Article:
Epidemiological and animal studies suggest AGE and its organosulfur constituents, such as S-allylcysteine and S-allylmercaptocysteine have anticarcinogenic effects. To confirm these effects in humans, a preliminary double-blind, randomized clinical trial using high-dose AGE (AGE 2.4 mL/day) as an active treatment and low-dose AGE (AGE 0.16 mL/day) as a control was performed on patients with colorectal adenomas-precancerous lesions of the large bowel [33]. The study enrolled 51 patients who were diagnosed as carrying colorectal adenomas. The patients were randomly assigned to the two groups after adenomas larger than 5 mm in diameter were removed by polypectomy. The number and size of adenomas right before intake (0 month) and at 6 and 12 month after intake were measured using colonoscopy [33]. Thirty-seven patients (19 in the active group, 18 in the control group) completed the study and were evaluated for the efficacy of AGE. The number of adenomas increased linearly in the control group from the beginning (the baseline), but AGE significantly suppressed both the size and number of colon adenomas in patients after 12 month of high-dose treatment (p = 0.04). The results suggest AGE suppresses progression of colorectal adenomas in humans. It appears that AGE has multiple pathways to reduce cancer incidence and suppress its growth and proliferation [33].
Although the therapeutic role of ajoene, an organosulfur compound of garlic, in cardiovascular diseases and mycology has been established, its usefulness in cancer treatment has only recently been suggested. Tilli et al. [34] applied ajoene topically to the tumors of 21 patients with either nodular or superficial basal cell carcinoma (BCC). A reduction in tumor size was seen in 17 patients. Immunohistochemical assays for Bcl-2 expression in a selection of these tumors before and after treatment showed a significant decrease in this apoptosis-suppressing protein [34]. On average, the percentage of tumor cells expressing the proliferation marker Ki-67 was not decreased, which suggests that the action of ajoene is not explained by a cytostatic effect. To obtain further insight into the mode of action of ajoene, the BCC cell line TE354T and a short-term primary culture of BCC were analyzed for apoptosis induction after treatment with the drug [34]. Apoptosis was detected by morphology of the cells and by flow cytometry. Ajoene induced apoptosis in a dose- and time-dependent manner in these cultures. Taking together the results of the in vivo and in vitro studies, Tilli et al. [34] concluded that ajoene can reduce BCC tumor size, mainly by inducing the mitochondria-dependent route of apoptosis [34].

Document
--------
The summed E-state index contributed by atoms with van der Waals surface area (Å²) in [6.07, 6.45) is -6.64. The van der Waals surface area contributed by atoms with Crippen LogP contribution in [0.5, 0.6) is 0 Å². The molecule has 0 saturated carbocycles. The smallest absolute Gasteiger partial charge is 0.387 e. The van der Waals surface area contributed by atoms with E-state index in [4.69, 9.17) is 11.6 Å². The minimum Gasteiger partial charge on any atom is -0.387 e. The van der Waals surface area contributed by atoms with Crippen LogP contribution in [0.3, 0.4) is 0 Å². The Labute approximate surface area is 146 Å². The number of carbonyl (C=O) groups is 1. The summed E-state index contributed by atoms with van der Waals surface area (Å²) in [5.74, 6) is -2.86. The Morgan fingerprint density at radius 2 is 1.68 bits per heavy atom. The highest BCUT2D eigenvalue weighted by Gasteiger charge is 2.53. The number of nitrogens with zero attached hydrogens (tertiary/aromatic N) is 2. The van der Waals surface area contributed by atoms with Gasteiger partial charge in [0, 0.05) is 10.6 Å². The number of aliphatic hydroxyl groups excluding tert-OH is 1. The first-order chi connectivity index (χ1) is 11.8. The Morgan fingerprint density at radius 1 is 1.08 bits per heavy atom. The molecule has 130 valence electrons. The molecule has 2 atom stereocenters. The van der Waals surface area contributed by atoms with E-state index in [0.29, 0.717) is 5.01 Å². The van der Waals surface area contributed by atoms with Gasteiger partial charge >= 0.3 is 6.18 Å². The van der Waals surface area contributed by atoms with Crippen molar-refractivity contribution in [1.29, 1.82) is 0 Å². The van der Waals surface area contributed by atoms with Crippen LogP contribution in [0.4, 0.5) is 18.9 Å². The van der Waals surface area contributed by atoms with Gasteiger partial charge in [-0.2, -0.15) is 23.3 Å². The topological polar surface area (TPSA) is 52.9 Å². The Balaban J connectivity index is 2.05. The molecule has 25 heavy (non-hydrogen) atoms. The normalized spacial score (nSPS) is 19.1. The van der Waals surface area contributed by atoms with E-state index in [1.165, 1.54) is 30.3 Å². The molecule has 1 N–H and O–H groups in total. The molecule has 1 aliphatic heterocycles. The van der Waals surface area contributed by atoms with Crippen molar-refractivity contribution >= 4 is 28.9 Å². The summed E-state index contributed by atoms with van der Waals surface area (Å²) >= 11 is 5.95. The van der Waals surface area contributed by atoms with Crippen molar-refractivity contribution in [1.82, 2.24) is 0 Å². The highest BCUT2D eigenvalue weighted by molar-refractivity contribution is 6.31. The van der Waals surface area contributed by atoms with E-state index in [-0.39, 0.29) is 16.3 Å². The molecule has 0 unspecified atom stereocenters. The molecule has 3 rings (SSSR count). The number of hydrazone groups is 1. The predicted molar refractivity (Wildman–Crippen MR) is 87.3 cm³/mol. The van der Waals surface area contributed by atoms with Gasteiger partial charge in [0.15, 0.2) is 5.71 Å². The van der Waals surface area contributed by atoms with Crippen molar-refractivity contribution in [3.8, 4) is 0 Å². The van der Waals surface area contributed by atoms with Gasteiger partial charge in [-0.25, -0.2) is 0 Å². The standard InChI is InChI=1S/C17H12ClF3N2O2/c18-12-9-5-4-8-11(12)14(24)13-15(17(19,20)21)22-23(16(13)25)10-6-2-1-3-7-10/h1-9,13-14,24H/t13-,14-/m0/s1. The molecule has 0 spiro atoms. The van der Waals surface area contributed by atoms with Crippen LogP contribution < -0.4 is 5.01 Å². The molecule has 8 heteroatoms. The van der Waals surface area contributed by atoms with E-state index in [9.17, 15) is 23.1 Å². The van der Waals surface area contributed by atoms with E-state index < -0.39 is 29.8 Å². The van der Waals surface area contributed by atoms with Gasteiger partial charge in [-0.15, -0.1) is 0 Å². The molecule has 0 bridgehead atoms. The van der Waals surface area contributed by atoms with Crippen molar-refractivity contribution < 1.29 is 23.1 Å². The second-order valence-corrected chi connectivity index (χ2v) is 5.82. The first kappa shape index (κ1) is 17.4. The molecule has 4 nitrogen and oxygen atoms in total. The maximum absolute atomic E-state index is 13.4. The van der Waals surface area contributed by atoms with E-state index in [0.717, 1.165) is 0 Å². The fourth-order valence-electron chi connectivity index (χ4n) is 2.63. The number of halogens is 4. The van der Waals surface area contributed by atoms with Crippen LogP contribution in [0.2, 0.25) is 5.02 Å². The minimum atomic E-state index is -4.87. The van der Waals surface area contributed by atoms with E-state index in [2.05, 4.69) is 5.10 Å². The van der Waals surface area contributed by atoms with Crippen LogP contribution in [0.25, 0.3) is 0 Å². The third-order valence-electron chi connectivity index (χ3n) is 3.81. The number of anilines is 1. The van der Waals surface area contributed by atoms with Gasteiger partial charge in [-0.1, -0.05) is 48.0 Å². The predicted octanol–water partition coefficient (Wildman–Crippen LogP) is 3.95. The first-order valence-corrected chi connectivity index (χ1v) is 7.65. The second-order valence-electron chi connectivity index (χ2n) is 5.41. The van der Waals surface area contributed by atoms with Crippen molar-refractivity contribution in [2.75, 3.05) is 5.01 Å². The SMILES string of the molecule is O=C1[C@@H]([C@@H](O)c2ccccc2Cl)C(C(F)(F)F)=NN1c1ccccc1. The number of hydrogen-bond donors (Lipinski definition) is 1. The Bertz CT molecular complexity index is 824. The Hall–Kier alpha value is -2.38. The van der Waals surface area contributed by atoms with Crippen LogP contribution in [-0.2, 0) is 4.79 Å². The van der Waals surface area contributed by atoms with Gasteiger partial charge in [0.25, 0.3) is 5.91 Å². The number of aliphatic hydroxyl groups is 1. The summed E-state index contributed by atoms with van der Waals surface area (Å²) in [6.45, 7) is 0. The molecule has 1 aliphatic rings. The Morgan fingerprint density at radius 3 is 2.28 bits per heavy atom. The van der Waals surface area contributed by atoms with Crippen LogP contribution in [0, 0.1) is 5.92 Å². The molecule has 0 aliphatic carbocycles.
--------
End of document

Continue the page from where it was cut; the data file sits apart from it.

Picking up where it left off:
4. Conclusions

In conclusion, garlic has been found to contain a large number of potent bioactive compounds with anticancer properties, largely allylsulfide derivatives. Garlic derivatives have been found to influence an increasing number of molecular mechanisms in carcinogenesis, including DNA adduct formation, scavenging of free radicals, mutagenesis, cell proliferation and differentiation, and angiogenesis. The growth rate of cancer cells is reduced by garlic, with cell cycle blockade that occurs particularly in the G2/M phase. Apoptosis is stimulated by garlic [35].
Stimulation of apoptosis has been related to inactivation of the Akt signaling axis. Rodent recipients of either androgen-sensitive or androgen-insensitive human prostate cancer cell lines show reduction in the serum concentration of prostate specific antigen [35].
In addition to inhibiting primary cancer, allium derivatives from garlic may further inhibit metastatic processes. In an androgen-independent prostate cancer mouse model, the water-soluble allium derivative, S-allyllmercaptocysteine, inhibited metastases to the lung and adrenal gland by 90%.
Furthermore, garlic is a seleniferous plant, accumulating selenium from the soil against a concentration gradient. Selenium has many anticancer actions, particularly in control of genes involved in carcinogenesis [35].


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MDPI and ACS Style

Capasso, A. Antioxidant Action and Therapeutic Efficacy of Allium sativum L. Molecules 2013, 18, 690-700.

AMA Style

Capasso A. Antioxidant Action and Therapeutic Efficacy of Allium sativum L. Molecules. 2013; 18(1):690-700.

Chicago/Turabian Style

Capasso, Anna. 2013. "Antioxidant Action and Therapeutic Efficacy of Allium sativum L." Molecules 18, no. 1: 690-700.